One look my own office tells me that the paperless office will never happen. Paper is here to stay, though as International Paper
Facing rising costs and sluggish growth, IP announced a plan in 2005 to slim down and focus on just two of its stronger segments, packaging and uncoated paper. IP is a leader in the latter field, and wanted to capitalize on its "growing worldwide platform in packaging." But more than two years into the program, there's still work to do.
The company announced on Friday that third-quarter sales rose 2% to $5.5 billion, but overall operating profits fell 11% to $610 million. Those results would have been worse without a strong performance in the printing papers division, where higher prices pushed operating income 22% higher, to $307 million.
The industrial packaging division saw operating income plunge by 24% year over year, because of a seasonal drop in Europe and lower volumes in the U.S. Consumer packaging posted a 21% decline in operating income.
International Paper is not alone in its struggles. The whole industry is reshuffling, discarding unprofitable units, picking up others that strengthen their hands in particular segments, and taking other steps to improve results. Weyerhaeuser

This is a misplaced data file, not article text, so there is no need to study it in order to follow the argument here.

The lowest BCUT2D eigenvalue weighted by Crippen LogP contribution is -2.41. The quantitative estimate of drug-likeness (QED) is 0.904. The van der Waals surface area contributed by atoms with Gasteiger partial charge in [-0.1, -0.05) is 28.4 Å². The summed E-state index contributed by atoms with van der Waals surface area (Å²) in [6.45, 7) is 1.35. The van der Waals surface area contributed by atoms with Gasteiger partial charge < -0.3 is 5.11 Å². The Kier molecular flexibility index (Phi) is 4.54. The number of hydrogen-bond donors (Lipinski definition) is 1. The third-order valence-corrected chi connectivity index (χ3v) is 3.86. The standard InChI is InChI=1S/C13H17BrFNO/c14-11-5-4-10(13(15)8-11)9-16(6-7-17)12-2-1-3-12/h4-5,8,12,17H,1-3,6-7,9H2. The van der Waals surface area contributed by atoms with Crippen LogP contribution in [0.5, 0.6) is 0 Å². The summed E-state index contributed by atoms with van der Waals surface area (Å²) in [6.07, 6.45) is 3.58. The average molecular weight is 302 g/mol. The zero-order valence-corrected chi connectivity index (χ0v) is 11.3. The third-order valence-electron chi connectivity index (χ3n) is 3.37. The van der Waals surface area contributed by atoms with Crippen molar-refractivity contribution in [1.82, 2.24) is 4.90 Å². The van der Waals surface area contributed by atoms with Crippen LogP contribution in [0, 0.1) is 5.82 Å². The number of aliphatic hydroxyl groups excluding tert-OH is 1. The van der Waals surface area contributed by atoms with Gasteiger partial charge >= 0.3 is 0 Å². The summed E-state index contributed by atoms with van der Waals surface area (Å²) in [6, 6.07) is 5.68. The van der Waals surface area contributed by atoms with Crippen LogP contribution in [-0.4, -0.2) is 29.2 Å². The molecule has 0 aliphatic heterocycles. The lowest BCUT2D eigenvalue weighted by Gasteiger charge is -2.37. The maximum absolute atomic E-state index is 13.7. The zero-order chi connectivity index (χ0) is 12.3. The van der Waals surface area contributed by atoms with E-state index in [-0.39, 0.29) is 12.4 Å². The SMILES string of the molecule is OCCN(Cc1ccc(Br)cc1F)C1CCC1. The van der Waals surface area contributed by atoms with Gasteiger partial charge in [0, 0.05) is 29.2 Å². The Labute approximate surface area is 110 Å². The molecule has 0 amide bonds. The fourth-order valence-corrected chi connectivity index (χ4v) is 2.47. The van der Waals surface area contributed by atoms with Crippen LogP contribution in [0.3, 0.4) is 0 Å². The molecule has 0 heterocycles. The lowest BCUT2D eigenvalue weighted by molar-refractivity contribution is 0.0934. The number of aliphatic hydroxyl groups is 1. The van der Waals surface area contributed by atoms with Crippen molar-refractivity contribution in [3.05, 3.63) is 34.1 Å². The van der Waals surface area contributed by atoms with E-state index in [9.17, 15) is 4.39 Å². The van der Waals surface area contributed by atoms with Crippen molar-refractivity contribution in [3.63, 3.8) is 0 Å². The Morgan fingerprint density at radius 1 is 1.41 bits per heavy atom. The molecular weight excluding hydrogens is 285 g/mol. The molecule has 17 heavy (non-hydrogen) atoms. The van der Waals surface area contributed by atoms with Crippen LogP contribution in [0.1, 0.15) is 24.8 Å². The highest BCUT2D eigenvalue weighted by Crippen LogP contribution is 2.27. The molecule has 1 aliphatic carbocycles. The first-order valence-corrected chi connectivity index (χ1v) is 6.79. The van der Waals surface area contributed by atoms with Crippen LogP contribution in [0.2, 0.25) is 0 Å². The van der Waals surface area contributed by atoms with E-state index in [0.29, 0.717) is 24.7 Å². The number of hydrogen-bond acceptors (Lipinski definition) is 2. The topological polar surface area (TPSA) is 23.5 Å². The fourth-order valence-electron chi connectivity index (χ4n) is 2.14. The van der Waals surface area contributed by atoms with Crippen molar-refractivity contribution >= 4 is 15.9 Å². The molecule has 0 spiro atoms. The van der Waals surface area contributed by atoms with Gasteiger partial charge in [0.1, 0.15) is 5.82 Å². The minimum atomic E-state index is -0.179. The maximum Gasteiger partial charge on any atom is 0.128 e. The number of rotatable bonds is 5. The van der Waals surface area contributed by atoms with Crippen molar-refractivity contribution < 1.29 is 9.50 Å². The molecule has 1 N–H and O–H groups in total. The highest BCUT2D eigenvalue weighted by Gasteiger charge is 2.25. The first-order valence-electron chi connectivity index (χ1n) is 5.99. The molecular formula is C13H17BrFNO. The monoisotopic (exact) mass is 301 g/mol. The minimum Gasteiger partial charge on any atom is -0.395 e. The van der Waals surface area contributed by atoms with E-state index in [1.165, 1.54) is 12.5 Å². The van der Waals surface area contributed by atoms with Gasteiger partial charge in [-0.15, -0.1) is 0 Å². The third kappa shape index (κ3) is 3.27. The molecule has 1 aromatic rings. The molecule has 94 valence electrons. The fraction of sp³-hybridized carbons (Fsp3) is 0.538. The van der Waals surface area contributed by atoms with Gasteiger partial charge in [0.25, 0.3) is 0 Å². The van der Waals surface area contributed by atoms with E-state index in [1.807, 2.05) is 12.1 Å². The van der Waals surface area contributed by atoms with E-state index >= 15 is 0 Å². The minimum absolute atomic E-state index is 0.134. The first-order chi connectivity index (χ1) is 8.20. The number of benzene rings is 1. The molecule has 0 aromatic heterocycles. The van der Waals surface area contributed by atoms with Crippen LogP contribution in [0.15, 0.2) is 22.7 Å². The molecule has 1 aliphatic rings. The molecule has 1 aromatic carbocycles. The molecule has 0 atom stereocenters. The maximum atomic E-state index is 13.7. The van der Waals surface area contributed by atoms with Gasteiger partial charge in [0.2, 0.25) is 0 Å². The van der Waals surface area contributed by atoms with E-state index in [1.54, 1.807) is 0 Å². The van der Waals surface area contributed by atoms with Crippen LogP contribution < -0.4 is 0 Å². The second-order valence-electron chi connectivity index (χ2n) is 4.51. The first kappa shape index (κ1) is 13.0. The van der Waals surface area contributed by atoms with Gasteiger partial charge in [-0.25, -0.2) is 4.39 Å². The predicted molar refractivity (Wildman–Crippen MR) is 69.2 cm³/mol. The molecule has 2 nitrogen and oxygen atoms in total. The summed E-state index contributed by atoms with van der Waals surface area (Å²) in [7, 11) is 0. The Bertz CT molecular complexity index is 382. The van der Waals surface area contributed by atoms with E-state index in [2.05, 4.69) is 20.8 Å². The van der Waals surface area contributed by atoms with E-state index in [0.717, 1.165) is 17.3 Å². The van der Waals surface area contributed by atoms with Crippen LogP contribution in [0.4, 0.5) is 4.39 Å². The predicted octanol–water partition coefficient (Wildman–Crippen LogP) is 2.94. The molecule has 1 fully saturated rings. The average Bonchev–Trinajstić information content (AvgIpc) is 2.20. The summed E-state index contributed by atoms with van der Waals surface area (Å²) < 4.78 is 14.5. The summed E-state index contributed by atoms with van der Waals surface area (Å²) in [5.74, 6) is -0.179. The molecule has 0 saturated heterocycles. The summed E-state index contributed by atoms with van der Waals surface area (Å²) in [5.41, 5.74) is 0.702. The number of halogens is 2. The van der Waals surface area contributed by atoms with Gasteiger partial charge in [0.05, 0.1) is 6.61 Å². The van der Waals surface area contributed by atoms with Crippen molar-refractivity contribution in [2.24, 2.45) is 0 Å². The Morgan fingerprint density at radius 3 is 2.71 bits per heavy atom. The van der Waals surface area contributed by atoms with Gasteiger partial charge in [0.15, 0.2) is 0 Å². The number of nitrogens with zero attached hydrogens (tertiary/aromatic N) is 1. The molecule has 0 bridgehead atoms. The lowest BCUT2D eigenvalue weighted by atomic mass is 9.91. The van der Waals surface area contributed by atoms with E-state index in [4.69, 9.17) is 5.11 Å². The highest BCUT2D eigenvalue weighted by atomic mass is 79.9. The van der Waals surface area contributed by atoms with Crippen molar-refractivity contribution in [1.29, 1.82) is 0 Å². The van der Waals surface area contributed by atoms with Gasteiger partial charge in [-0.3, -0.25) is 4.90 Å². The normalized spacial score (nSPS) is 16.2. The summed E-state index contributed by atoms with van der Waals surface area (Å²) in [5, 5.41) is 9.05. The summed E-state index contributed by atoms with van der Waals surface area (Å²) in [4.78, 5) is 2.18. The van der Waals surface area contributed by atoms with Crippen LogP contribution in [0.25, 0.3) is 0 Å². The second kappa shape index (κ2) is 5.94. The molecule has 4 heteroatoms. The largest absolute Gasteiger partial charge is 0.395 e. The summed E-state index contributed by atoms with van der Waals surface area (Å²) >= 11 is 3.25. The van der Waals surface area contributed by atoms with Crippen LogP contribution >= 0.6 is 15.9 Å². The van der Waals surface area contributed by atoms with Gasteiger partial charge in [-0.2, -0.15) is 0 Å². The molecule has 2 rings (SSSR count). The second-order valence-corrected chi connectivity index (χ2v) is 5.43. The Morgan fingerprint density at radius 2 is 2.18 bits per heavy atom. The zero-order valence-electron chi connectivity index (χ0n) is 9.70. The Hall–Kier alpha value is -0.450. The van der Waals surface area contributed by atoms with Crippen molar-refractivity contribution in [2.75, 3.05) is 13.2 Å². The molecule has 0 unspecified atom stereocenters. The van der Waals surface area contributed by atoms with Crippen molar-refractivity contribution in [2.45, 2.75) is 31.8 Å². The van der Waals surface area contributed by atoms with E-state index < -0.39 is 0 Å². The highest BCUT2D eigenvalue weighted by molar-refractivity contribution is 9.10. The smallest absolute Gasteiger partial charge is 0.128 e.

International Paper's latest quarter suggests that its makeover is still a work in progress. While the paper group appears to be improving, mostly because of booming sales in Brazil, the packaging business remains a problem. Operating margin runs in the 7% to 8% range, in line with industry averages. But IP is concentrated in slow-growth markets. IP has made investments in packaging operations in China, but these have yet to significantly boost the bottom line.
International Paper has sold off more than $11 billion in assets since 2005, using the proceeds to pay off debt and launch a $3 billion share repurchase plan. That has transformed the company into one of the least indebted players in the industry, and it's put more money in the hands of shareholders. The company also continues to pay a nice dividend, currently around 2.8%.
Yet since 2000, IP hasn't been able to move its stock price upward. Fools looking for big gains might want to see more progress in the global packaging business before taking a flyer on this one.
Fool contributor Ron Vlieger doesn't own shares in any of the companies mentioned, but does welcome your questions or comments. The Motley Fool's disclosure policy actually is worth the paper it's printed on, and then some.